MANILA, PHILIPPINES - The Asian Development Bank (ADB) will set the course for further development and integration of the region's local currency bond markets with a key study that kicks off in March.
The study - which will take up to a year - will propose ways to harmonize the various regulations and practices to facilitate cross-border trading and investment in Asian government and corporate bonds. It will look, for example, at the role private placements can play in integrating the region's relatively small corporate bond markets.
The study will also look at setting up a regional bond forum and recommend measures to strengthen self regulatory bond organizations in the region and, if necessary, push to establish new ones such as the International Capital Market Association in Europe.
"Breaking down the legal, policy and other barriers between the various bond markets and harmonizing standards is key to creating a deep and active regional market that can support economic growth in Asia," says Avonechith Siackhachanh, advisor in ADB's Office of Regional Economic Integration.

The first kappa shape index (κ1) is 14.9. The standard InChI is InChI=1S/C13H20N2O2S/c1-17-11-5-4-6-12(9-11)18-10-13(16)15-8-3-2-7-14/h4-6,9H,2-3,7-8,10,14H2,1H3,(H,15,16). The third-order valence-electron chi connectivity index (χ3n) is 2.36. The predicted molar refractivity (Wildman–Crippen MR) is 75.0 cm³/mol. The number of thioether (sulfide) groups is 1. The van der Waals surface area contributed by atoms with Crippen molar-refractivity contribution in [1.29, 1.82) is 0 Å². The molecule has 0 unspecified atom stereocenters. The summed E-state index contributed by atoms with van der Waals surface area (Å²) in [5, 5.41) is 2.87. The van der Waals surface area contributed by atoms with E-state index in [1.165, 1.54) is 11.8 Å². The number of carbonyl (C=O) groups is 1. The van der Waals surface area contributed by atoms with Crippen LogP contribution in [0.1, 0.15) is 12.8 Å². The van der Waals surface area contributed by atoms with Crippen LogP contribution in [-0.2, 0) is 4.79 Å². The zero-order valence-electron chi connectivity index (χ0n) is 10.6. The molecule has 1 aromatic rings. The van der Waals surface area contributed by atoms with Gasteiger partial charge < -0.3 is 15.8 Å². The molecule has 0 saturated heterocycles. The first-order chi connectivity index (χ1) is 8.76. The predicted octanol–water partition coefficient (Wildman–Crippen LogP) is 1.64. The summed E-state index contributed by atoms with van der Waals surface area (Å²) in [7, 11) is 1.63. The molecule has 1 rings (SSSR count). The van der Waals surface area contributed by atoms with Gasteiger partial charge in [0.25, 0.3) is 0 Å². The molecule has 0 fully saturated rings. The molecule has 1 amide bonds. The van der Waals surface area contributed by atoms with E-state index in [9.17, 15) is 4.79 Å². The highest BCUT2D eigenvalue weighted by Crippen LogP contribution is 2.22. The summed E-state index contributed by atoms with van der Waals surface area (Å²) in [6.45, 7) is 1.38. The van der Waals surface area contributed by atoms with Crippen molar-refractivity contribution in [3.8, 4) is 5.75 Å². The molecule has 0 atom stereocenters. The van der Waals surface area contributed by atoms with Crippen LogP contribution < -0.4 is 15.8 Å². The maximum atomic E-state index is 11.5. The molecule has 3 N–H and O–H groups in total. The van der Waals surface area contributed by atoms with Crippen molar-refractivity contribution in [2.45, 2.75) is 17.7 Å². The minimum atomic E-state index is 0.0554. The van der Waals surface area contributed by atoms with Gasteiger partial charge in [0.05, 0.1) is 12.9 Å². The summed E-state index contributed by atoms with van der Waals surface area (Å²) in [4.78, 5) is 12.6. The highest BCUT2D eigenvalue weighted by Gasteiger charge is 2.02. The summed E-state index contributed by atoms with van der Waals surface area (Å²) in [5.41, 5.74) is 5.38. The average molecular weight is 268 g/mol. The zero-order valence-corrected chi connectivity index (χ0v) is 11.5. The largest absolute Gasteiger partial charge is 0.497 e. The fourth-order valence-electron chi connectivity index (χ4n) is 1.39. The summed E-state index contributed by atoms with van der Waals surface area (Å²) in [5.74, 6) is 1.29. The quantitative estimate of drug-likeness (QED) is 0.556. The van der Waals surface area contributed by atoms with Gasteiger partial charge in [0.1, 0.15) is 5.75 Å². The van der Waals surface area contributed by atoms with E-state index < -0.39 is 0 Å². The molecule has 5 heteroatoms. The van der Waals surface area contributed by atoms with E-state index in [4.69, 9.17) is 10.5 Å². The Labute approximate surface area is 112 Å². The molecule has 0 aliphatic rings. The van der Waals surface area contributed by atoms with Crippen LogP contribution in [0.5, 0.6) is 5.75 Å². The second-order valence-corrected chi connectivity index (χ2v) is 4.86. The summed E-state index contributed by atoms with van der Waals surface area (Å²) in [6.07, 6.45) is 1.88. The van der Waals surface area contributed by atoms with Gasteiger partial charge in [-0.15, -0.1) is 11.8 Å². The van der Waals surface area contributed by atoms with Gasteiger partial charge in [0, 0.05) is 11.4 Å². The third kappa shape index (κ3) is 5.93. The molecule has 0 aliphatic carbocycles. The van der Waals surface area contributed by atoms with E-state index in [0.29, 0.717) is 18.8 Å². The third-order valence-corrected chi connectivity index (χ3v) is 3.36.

ADB in December also started a 12-month study on bond settlement and clearing in order to improve the efficiency of cross-border arrangements now in place. That study will also consider whether a regional settlement body would be preferable.
Bond markets in Asia have expanded rapidly in recent years. Between end-2007 and end-2008, total outstanding bonds in ASEAN, People's Republic of China (PRC); Hong Kong, China; and Republic of Korea grew 14.9% to US$3.7 trillion. However, regional cross-border issuance and investment is low with ASEAN+3 countries allocating only 2% of their bond investment to paper denominated in other regional currencies. In large part, that is because accounting, tax and national legal systems make cross-border investment expensive.
The studies are part of a May 2008 agreement by the finance ministers of the ASEAN+3 on a new Asian Bond Markets Initiative (ABMI) roadmap to foster further development in Asia's bond market. Deep markets are crucial to reducing dependence on bank loans and offshore markets that can create currency and maturity mismatches.
The March study is being funded by a $950,000 technical assistance grant. The Republic of Korea e-Asia and Knowledge Partnership Fund is providing $500,000 and Japan's Investment Climate Facilitation Fund (ICFF) is providing $450,000 for that. The ICFF comes under the Regional Cooperation and Integration Financing Partnership Facility. A technical assistance grant of $850,000 from the ICFF will finance the December study.